True Love Requires Action

I had a relatively lighthearted post planned but after to waking to today’s news that over 50 people were murdered last night in the worse mass shooting in American history, it felt more appropriate to do something else. Additionally, there is a massive humanitarian crisis in Puerto Rico and the United States government is failing our sisters and brothers. So here are some ideas for immediate, proactive action:

Donate blood. The American Red Cross provides information about where you can find local blood drives.

Puerto Rico needs cash donations. Do not donate household goods, they just further clog the supply chains. Here are some vetted charities you can donate to.

Additionally, call the President of the United States and your members of Congress and demand that the government get their act together and provide humanitarian and financial relief to Puerto Rico.

That’s a good place to start. I would love it if our readers would add further proactive actions people can take in the comment section.

May the Lord sustain and bless those who are hurting. And may we be His hands.


Mraynes lives in downtown Denver with her husband and four children. She spends her time lobbying at the Colorado Legislature, managing all the things and preparing Gospel Doctrine lessons.

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7 Responses

  1. Nat Whilk says:

    What good is cash except to buy stuff? And how is that stuff supposed to get to Puerto Rico if the supply chains are clogged?

    • Mraynes says:

      I’m going to assume you’re responding here in good faith. When I say “cash”, I mean a monetary donation given electronically. All of the charities I linked to have a place on their website where you can donate using a credit or debit card. It really should have been obvious that “cash” didn’t mean hard currency. I think it is also important to note that I didn’t just make the request up–people in charge of the on-the-ground relief operations specifically requested cash donations. Those donations are used by government officials, NGO’s and crisis response teams to assist in humanitarian efforts and disaster clean up. It may feel good to drop off some used clothes somewhere but the people on the ground have specifically said that they don’t need another box, they need money to fund the basic needs of an island in crisis.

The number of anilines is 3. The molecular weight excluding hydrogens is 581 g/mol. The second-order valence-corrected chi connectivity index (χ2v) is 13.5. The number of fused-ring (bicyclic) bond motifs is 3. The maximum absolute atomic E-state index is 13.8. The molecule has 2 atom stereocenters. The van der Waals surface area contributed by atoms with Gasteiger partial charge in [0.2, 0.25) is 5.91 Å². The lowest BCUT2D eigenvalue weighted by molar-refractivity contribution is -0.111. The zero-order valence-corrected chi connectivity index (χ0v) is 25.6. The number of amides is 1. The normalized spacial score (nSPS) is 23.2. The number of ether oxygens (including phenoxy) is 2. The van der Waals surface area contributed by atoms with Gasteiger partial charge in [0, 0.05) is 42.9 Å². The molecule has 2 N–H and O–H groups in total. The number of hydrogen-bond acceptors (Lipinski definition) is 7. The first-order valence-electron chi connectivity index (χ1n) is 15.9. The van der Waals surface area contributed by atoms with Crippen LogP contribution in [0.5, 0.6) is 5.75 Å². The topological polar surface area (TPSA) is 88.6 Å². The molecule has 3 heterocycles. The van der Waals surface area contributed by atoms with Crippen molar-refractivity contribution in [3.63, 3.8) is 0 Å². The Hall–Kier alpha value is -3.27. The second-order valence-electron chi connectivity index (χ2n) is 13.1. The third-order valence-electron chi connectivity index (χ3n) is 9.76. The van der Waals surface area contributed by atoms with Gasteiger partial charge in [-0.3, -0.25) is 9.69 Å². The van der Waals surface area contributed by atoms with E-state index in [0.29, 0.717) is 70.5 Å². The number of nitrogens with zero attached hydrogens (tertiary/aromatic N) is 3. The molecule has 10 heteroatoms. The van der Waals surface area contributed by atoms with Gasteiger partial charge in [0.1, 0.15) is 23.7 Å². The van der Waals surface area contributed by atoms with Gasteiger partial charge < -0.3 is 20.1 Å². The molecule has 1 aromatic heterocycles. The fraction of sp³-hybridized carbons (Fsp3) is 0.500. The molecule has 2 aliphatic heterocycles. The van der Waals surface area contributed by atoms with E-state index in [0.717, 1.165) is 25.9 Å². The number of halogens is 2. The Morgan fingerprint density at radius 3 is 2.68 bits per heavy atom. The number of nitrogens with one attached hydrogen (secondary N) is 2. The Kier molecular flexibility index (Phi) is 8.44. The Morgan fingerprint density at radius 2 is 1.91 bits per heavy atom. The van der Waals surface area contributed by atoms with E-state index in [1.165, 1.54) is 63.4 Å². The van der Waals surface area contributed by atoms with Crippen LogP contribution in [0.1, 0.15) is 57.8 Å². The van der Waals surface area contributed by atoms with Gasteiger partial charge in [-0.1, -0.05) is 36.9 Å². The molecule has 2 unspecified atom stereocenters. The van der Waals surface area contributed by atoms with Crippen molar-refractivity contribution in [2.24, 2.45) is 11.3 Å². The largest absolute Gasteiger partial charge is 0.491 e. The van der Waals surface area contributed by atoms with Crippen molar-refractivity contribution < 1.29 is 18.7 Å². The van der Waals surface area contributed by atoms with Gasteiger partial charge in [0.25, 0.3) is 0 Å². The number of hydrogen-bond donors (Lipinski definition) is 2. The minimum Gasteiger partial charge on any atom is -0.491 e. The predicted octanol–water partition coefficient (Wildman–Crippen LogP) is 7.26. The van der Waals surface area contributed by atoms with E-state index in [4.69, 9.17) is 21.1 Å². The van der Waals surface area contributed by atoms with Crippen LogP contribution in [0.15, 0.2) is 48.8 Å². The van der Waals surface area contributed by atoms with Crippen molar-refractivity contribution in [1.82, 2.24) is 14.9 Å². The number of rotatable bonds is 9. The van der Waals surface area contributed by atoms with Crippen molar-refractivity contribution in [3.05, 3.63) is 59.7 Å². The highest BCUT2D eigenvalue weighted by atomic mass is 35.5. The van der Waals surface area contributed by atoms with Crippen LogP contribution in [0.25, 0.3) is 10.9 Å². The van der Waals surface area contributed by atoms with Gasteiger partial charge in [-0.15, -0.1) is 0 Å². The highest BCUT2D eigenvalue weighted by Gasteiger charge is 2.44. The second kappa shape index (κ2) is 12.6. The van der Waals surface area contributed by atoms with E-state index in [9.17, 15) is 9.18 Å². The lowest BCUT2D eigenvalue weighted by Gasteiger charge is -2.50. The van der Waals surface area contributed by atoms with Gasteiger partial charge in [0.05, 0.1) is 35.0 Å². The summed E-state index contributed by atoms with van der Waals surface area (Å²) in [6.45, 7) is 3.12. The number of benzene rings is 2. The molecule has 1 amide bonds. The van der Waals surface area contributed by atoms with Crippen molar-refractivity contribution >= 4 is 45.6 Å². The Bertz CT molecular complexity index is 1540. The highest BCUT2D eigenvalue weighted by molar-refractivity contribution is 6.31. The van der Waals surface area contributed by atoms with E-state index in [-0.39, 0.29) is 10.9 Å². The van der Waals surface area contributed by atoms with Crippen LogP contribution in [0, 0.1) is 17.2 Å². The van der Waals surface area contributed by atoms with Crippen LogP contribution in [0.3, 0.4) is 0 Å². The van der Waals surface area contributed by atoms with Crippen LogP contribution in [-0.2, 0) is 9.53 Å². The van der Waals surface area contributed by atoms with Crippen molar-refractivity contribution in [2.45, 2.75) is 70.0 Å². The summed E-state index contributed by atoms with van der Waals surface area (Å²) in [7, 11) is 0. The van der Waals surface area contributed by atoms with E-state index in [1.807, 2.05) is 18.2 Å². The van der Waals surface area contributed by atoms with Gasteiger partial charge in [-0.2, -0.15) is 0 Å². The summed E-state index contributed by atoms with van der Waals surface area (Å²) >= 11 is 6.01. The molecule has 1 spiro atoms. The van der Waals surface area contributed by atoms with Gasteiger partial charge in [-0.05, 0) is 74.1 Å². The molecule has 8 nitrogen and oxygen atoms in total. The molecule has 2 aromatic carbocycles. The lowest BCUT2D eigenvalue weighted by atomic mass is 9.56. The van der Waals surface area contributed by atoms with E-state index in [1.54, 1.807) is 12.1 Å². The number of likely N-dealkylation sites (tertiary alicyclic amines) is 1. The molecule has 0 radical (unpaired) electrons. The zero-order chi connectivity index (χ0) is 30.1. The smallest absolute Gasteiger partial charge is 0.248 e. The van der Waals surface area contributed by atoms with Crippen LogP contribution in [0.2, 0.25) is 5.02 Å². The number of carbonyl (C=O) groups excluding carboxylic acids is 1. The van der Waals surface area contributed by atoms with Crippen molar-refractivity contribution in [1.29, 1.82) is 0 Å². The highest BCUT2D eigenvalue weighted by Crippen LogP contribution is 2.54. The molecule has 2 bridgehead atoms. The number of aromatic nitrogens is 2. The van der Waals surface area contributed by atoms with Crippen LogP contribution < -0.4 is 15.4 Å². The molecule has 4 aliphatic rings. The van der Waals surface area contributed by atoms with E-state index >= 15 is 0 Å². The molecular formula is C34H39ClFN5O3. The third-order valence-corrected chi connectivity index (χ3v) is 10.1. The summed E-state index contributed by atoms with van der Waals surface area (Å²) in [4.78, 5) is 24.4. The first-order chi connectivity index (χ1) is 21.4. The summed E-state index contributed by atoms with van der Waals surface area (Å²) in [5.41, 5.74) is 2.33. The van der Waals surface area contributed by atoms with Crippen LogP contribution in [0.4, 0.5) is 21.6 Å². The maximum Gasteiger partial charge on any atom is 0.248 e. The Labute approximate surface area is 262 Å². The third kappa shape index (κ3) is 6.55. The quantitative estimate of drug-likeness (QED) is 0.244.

• Nat Whilk says:

        1) There’s hardly a better way to cast doubt on whether someone is acting in good faith than to explicitly say you’re assuming they’re acting in good faith.

        2) Cash vs Money is a distraction. Electronic funds also are of no use but to buy things.

        3) Do these authorities requesting cash talk about clogged supply chains or do they talk about the fact that in-kind contributions are often a mismatch for what is really needed?

        4) You’ll be happy to know that I have dropped off no used clothes somewhere but have donated 4 figures (to the left of the decimal point) to hurricane relief this fall.

    • Ziff says:

      Another thing to note is that cash can buy services. Cash can expedite the restoration of essential services like electricity.

      Thanks for this post, mraynes. I think you’re spot on.

      • Nat Whilk says:

        So you’re saying there are electrical workers sitting around doing nothing in Puerto Rico because there’s not enough money to pay for their services?

      • Ziff says:

        Or perhaps in Florida or New York or Minnesota, given enough money.

        I don’t get your hostility. Are you saying you gave this money for hurricane relief and now you’re bitter about it?

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